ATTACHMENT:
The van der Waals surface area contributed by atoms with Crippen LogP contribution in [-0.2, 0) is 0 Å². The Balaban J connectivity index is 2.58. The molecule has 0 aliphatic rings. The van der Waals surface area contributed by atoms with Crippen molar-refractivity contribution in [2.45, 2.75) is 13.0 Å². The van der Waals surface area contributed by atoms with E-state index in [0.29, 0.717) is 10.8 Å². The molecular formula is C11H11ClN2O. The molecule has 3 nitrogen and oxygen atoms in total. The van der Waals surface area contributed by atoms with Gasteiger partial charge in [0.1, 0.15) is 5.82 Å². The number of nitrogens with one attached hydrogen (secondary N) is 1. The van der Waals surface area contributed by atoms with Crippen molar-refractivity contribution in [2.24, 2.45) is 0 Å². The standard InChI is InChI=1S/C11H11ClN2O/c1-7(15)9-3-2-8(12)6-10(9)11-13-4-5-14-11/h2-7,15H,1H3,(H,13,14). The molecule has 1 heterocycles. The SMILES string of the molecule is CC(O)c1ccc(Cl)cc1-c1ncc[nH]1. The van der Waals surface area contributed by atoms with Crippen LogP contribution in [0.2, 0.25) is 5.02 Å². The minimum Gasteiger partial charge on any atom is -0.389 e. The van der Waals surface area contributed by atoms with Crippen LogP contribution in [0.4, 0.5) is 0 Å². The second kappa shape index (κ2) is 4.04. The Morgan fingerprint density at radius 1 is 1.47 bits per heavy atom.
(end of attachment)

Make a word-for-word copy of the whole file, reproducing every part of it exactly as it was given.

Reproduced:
The van der Waals surface area contributed by atoms with Crippen LogP contribution in [-0.2, 0) is 0 Å². The Balaban J connectivity index is 2.58. The molecule has 0 aliphatic rings. The van der Waals surface area contributed by atoms with Crippen molar-refractivity contribution in [2.45, 2.75) is 13.0 Å². The van der Waals surface area contributed by atoms with E-state index in [0.29, 0.717) is 10.8 Å². The molecular formula is C11H11ClN2O. The molecule has 3 nitrogen and oxygen atoms in total. The van der Waals surface area contributed by atoms with Gasteiger partial charge in [0.1, 0.15) is 5.82 Å². The number of nitrogens with one attached hydrogen (secondary N) is 1. The van der Waals surface area contributed by atoms with Crippen molar-refractivity contribution in [2.24, 2.45) is 0 Å². The standard InChI is InChI=1S/C11H11ClN2O/c1-7(15)9-3-2-8(12)6-10(9)11-13-4-5-14-11/h2-7,15H,1H3,(H,13,14). The molecule has 1 heterocycles. The SMILES string of the molecule is CC(O)c1ccc(Cl)cc1-c1ncc[nH]1. The van der Waals surface area contributed by atoms with Crippen LogP contribution in [0.2, 0.25) is 5.02 Å². The minimum Gasteiger partial charge on any atom is -0.389 e. The van der Waals surface area contributed by atoms with Crippen LogP contribution in [0.4, 0.5) is 0 Å². The second kappa shape index (κ2) is 4.04. The Morgan fingerprint density at radius 1 is 1.47 bits per heavy atom.